Is running your go-to guy when you
need a workout? Do you strap on
a pair of sneakers and hit the road
simply for the love of it? Then perhaps
it's time to mix things up a
bit. Different kinds of running surfaces
offer varying benefits, and present different
kinds of running experiences.
It's important to understand how your
training routine stands to gain from
each of these surfaces -- and also what
to watch out for when you're trying an
unfamiliar surface for the first time.
Here's a guide that weighs the merits
and demerits of some common running
Running on the treadmill
For most people, the treadmill is their
first initiation into running. It is
undoubtedly convenient because it
offers varying levels of challenge to suit
beginners as well as professional athletes.
It helps those who have never
exercised before to gradually build up
their stamina. "It is a good idea to start
training with the treadmill because it
allows you to be very much in control
of your exercise," says Heath Matthews,
physiotherapist with the Champions
Trust. "Supposing you want to run 2
km at a gentle pace, you can adjust your
pace and incline to achieve that." Being
a cushioned surface, the treadmill also
has lesser impact on the knees than
running on a tar road. If you like variety
in your routine, the treadmill also
offers a range of pre-set programmes
that offer different kinds of training.
Running on the beach
The beach is an excellent training
ground because it provides different
kinds of workouts.
"The wet sand that is closer to the
water is great for short runs because
it has a relatively low impact on the
knees and calves," says Rahul Verghese,
founder of the running group, Running
and Living. Running on this hard, wet
surface is similar to running on grass,
according to Matthews.
Running on loose sand is a whole different
ball game. "Dry sand gives in so
you have to grind very hard to run on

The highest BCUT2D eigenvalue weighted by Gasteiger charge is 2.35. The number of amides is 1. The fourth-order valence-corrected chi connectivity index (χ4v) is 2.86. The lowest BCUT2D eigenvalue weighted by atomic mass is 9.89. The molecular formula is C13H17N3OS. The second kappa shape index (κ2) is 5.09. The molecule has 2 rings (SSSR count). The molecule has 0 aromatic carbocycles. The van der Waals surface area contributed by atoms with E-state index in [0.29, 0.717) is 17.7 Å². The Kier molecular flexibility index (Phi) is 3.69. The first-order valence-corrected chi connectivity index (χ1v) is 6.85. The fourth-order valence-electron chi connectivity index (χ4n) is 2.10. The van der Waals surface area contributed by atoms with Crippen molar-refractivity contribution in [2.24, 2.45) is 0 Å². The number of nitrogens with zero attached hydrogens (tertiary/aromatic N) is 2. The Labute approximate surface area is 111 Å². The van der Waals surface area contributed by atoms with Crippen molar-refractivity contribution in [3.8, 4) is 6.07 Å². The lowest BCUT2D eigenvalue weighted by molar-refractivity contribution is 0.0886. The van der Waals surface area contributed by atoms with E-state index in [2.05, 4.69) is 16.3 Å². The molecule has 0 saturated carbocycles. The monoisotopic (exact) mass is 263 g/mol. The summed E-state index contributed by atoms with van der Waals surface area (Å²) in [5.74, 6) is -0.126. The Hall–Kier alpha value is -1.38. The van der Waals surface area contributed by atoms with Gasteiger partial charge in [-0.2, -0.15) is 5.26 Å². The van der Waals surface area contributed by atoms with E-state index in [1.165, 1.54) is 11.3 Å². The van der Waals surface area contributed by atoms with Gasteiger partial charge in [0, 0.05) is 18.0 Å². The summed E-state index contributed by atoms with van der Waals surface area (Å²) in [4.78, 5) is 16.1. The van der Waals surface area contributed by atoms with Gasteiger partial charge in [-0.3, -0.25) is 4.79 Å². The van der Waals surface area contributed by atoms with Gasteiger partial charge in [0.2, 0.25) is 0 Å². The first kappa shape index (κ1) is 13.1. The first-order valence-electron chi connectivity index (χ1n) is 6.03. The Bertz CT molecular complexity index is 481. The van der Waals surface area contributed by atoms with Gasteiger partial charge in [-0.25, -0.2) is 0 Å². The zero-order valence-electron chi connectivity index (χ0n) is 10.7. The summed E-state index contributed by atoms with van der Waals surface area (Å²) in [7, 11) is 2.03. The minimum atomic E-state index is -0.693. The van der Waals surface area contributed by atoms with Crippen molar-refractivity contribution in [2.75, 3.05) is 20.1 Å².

it," says Matthews. "The underfoot and
the muscles of the ankle have to work
a lot harder. But you can really strain
your calf if you do too much too soon."
He advises that you stick to short
sprints on loose sand, and only if you're
Running on the road
Although running on a tar road can
mean putting some pressure on your
knees, the surface is still among the
most convenient to train on. It is also
the surface of choice for professional
runners. "A tar road gives a little more
than concrete, which is the hardest surface
and has a pretty high impact," says
Verghese. "In dry cities, dust gets swept
on to the sides of the road. That's a
good surface to run on because it provides
But it's important to pay attention to
the gradient of the road, because steep
dips or inclines can put a lot of pressure
on your knees. If you must run on
concrete, make sure you're wearing the
right shoes. "When you run on concrete,
you put the equivalent of four to five
times your body weight on your knees.
This can have an impact on your skeletal
system," says Verghese.
Running on grass
An even, grassy surface is ideal for running
because it provides the right grip
and reduces impact. But watch out for
uneven patches. "A regular earth trail
or grass is good," says Verghese. "But
the chances of hitting a crater and twisting
your foot are relatively
All you need to know
Concrete has the maximum impact on
your feet and knees. So if you must
run on it, make sure your have the
right shoes. Running on dry sand can
also cause excessive strain, so run
only in short bursts.
The best surface is a regular mud trail,
just watch out for sudden depressions.
Most marathon runners tend to train
on tar roads. To add intensity, you can
run on the wet sand close to the
A treadmill is the best place to start,
since it has lesser impact and allows
you to control the pace of your workout
Mix it up
If you're training for the marathon,
run on the road 2-3 times a week.
Run on harder sand in running
shoes once a week and get on the
treadmill once or twice a week,
using the hill or interval training programmes.
Don't run more than 4-5
times a week.